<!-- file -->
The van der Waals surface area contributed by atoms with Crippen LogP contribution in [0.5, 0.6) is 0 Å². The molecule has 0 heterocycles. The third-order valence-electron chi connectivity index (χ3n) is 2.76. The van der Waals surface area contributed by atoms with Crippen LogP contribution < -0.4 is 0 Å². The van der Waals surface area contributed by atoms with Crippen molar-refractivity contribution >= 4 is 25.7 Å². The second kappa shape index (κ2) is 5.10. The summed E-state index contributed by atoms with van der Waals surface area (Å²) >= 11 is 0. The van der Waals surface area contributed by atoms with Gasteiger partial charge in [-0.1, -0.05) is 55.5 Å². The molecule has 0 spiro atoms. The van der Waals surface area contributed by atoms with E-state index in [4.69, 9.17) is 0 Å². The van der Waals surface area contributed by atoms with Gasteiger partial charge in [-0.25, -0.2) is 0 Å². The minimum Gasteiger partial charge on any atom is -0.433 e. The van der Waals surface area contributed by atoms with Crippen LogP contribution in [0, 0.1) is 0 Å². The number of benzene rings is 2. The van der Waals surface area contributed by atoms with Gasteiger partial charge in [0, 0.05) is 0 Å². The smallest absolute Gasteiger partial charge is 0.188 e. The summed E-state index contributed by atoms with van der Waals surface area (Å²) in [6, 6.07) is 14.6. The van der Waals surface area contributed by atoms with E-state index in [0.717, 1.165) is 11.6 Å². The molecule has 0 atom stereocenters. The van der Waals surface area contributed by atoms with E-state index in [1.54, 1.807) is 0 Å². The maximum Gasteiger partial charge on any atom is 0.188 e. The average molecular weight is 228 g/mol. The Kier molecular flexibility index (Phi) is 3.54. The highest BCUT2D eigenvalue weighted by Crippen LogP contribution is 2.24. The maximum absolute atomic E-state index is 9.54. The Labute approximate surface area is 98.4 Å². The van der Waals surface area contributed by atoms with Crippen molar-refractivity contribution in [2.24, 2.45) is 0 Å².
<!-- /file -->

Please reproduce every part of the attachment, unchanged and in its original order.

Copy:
The van der Waals surface area contributed by atoms with Crippen LogP contribution in [0.5, 0.6) is 0 Å². The molecule has 0 heterocycles. The third-order valence-electron chi connectivity index (χ3n) is 2.76. The van der Waals surface area contributed by atoms with Crippen LogP contribution < -0.4 is 0 Å². The van der Waals surface area contributed by atoms with Crippen molar-refractivity contribution >= 4 is 25.7 Å². The second kappa shape index (κ2) is 5.10. The summed E-state index contributed by atoms with van der Waals surface area (Å²) >= 11 is 0. The van der Waals surface area contributed by atoms with Gasteiger partial charge in [-0.1, -0.05) is 55.5 Å². The molecule has 0 spiro atoms. The van der Waals surface area contributed by atoms with E-state index in [4.69, 9.17) is 0 Å². The van der Waals surface area contributed by atoms with Gasteiger partial charge in [-0.25, -0.2) is 0 Å². The minimum Gasteiger partial charge on any atom is -0.433 e. The van der Waals surface area contributed by atoms with Crippen LogP contribution in [0, 0.1) is 0 Å². The number of benzene rings is 2. The van der Waals surface area contributed by atoms with Gasteiger partial charge in [0, 0.05) is 0 Å². The smallest absolute Gasteiger partial charge is 0.188 e. The summed E-state index contributed by atoms with van der Waals surface area (Å²) in [6, 6.07) is 14.6. The van der Waals surface area contributed by atoms with E-state index in [0.717, 1.165) is 11.6 Å². The molecule has 0 atom stereocenters. The van der Waals surface area contributed by atoms with E-state index in [1.54, 1.807) is 0 Å². The maximum Gasteiger partial charge on any atom is 0.188 e. The average molecular weight is 228 g/mol. The Kier molecular flexibility index (Phi) is 3.54. The highest BCUT2D eigenvalue weighted by Crippen LogP contribution is 2.24. The maximum absolute atomic E-state index is 9.54. The Labute approximate surface area is 98.4 Å². The van der Waals surface area contributed by atoms with Crippen molar-refractivity contribution in [2.24, 2.45) is 0 Å².